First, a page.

Adolf Otto Fuchs, Petitioner, Appellant, v. District Director, Immigration and Naturalization Service, Respondent, Appellee, 329 F.2d 114 (1st Cir. 1964)Annotate this Case
Elmer Fried, New York City, with whom Fried & Mailman, New York City, was on brief, for appellant.
Frederick W. Faerber, Jr., Asst. U. S. Atty., with whom Raymond J. Pettine, U. S. Atty., was on brief, for appellee.
Before WOODBURY, Chief Judge, and HARTIGAN and ALDRICH, Circuit Judges.
ALDRICH, Circuit Judge.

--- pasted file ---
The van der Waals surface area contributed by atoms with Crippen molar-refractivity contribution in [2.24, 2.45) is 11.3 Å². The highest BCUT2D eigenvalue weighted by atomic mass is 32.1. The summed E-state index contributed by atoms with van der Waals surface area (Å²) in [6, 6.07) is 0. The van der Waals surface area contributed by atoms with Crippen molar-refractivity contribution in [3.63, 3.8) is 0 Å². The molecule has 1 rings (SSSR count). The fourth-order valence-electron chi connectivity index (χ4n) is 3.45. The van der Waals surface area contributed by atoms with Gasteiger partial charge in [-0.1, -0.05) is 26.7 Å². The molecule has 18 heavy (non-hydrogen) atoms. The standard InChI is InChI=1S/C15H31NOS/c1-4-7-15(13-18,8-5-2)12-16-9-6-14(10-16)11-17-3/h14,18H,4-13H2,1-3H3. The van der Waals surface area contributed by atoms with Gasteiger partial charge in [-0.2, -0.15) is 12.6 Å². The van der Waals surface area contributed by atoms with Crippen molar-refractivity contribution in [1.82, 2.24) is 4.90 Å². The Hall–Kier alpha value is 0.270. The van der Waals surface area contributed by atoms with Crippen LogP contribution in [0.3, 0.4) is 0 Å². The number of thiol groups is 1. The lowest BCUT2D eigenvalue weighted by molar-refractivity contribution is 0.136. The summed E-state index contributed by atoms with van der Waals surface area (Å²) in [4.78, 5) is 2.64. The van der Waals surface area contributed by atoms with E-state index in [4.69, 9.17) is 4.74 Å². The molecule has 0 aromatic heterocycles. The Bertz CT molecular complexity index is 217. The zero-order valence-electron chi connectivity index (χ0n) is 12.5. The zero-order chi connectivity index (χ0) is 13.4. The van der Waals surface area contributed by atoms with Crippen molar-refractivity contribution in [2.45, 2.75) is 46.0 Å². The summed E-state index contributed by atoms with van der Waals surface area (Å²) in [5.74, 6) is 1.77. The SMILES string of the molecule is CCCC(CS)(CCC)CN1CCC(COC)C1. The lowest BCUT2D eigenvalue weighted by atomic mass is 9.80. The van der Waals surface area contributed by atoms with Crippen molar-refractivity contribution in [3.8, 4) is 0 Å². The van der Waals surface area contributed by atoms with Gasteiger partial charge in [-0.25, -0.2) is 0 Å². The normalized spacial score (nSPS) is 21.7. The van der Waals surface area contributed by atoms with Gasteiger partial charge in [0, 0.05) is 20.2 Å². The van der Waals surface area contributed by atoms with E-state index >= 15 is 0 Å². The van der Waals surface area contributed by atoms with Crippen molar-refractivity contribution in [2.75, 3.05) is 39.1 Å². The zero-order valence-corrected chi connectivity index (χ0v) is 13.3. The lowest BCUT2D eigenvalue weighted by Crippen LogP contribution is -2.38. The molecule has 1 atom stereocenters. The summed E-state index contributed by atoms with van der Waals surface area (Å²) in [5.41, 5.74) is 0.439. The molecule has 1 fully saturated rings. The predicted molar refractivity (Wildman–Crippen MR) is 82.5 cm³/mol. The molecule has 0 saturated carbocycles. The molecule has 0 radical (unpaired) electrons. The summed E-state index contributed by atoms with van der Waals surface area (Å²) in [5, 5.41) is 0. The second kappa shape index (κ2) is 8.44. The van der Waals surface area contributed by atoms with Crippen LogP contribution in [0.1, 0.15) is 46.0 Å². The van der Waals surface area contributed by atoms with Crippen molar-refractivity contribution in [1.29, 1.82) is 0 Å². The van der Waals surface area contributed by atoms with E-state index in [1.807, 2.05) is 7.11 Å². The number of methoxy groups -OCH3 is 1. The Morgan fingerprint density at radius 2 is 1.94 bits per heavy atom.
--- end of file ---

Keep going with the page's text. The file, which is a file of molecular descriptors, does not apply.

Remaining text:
This appeal from the denial by the district court of a petition for naturalization involves unusual facts, but a settled principle. The evidence, which was essentially undisputed, was as follows. Petitioner, a Swiss national, entered this country as a permanent resident in October 1952. In April 1953 he registered with his local draft board; in May he replied to its questionnaire, and in June he was classified by it as I-A. Thereupon he wrote the Swiss Legation in Washington and was informed of his right to claim exemption as a treaty alien, and that "they would write a letter to the United States government * * * and that this would take care of it." The Legation did in fact make a formal request for petitioner's exemption. Petitioner was nevertheless asked to report to his draft board. He there spoke to a Miss Manson, who told him that he was entitled to claim exemption, but that if he did not do so in writing on the form she handed him he could not receive it. The tendered form contained a reference to section 315 of the Immigration and Nationality Act of 1952, 8 U.S.C. § 1426. Petitioner's recollection was that Miss Manson did not give him a copy of the statute, but he agreed that he received the impression that if he signed the form he would be debarred forever from becoming a citizen (hereinafter termed loss of rights) as provided by this statute. He testified that he told her he would rather be drafted than lose his rights. Whether in fact he told her this, it is admitted that he left, refusing to sign the form. Miss Manson noted on the application, which remained part of his file, "Did not sign. Given copy of Sec. 315 I & N Act '52. Said State Dept. said not necessary."